To know how to not infringe creative rights and find alternative sources of media for personal consumption. To know how to avoid illegal activity, knowingly done or inadvertently done. To refrain from using technology and digital skills to cause harm or distress to others be they of a less, equal or more skilled nature. To have self protecting, human feeling awareness capabilities around social networking. To develop competency in new methods of communication etiquette suited to the media chosen. To know how to choose the right system per situation. To respect/protect the privacy of other people’s sensitive information.

Digital Etiquette:   To appreciate appropriateness when interacting with humans – seen or unseen and mechanical response systems.

To be discriminating in file sharing – cloud computing and interchangeable file types. To use appropriate language subsets, suitable to the media chosen.

Blogs

An issue that is increasingly important for students and of vital importance for any leader and evangelist of ICT in education is the capacity to take regular classroom activities out of that classroom both spatially and temporally. We are, like many, a college with insufficient face to face teaching time; so access to the learning minds of students outside school hours is vital. Tools that tap into screenagers enamourment of social networking and technology are an important solution to this problem. Crooked Timber’s Henry Farrell identifies five major uses for blogs in education.

First, teachers use blogs to replace the standard class Web page. Teachers post class times and rules, assignments, project, notifications, suggested readings, and exercises.

Second, and often accompanying the first, teachers post links to Internet items that relate to their course.

Third, blogs are used to organise in class discussions.

Fourth, teachers use blogs to organise class seminars and to provide summaries of readings. Used in this way, the blogs become “group blogs”—that is, individual blogs authored by a group of people.

Fifth, students may be asked to write their own blogs as part of their course grade.

Farrell’s fifth use of blogs could, with little change become, requiring students to construct their own lesson material or compile their findings of ongoing experiments or exchange possibilities with peers – within a stipulated project, either teacher or student generated.

For an example of this; a Year 9 Science class, via www.blogger.com (See pictures below) were required not to submit a final assignment paper but produce a blog of the experimental progress concerning water quality and associated flora and fauna in a waterway in Centennial Park. Review by peers counted for as much of the final mark as the teacher input. Blogs were specifically chosen so as to raise digital literacy, remove possibility of a last minute all nighter, allow considered reflection or contributions and access by the teacher in non-school settings. The science teacher was also able to improve the students learning by adopting uses 1, 2 and 3 (Farrell). The class teacher used the students’ own blog entries to link to sites of interest or further exploration (use 2). The ‘scaffold’ in the students own head served as the basis from which to explore and so expand. The teacher also had a blog entry to act as a reference page to review the topic as the study progressed, acting as an advanced organiser page and an index to the students’ own work (use 1).  While not a use specific to the project, discussion was encouraged across the blogs as to the interest level and completeness of peer work.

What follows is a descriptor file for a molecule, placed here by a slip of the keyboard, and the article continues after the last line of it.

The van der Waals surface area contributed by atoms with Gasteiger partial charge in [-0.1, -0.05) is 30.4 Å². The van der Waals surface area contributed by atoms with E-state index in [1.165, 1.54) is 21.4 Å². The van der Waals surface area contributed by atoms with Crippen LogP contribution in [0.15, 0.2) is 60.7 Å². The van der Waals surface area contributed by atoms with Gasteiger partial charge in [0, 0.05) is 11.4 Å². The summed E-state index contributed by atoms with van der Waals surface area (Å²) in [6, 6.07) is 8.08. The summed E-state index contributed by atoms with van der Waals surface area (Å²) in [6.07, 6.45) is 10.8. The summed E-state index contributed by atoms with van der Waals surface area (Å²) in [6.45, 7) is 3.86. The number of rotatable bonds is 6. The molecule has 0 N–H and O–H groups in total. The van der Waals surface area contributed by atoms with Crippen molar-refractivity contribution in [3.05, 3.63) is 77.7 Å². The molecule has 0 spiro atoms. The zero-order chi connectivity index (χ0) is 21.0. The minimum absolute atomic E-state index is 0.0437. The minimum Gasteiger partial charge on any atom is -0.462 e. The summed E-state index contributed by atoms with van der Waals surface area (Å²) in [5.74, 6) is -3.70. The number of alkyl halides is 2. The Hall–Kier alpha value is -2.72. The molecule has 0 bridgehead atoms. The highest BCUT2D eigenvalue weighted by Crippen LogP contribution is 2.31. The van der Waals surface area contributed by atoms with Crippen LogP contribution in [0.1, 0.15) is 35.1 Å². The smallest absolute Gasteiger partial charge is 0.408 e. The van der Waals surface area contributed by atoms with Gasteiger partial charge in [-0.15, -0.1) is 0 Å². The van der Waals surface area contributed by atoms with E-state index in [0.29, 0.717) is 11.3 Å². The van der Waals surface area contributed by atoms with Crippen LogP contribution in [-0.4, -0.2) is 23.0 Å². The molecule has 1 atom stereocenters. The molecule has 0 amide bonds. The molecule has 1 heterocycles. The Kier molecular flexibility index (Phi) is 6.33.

Blogs can be in-house, but the resultant ‘in captivity’ nature then negates the value of being internet based. An important value of a blog is that students know they have a more public reach; that they are potentially in the face of an audience of global proportions; having outside review as a real possibility gives gravitas to their approach and writing.

Sample blog entries from yr 9 Science class.

I have finished writing my scientific report. All of the experiments and observations and research I completed taught me a lot about an area that I live so close to but knew hardly anything about. I found the open ended investigation really interesting and enjoyed doing it. Now that I know so much more about the protected wetland, it makes me want to help maintain its existence. It was fun, but it feels good to be finished!
Today i tested the turbidity and salt presence of ny first 2 samples and as they were from the harbour they were very high salt. I am going to do my moisture and organic content of my 2nd lot of soil samples. Because the science teachers are using the drying oven at school i have to use the second oven in the boarding kitchen. The kitchen won’t let me use their scales so straight after school today i went to phillip and weighed out 2 lots of each soil and what i will do is put all 8 in the oven but i will take the first 4 out at an hour and a half and the other four at 3 hours because i am unable to weigh them inbetween so this way the first ones will be moisture and the second organic. This weekend i hope to go and take more pictures of the gardens and work on my report.
due to miss b being away on tuesday, i have had to delay my parent rock, texture and colour testings. these tests are the last ones that need to be completed so every test has been completed at least once. they will be tested during lunchtimes, whenever miss b is available.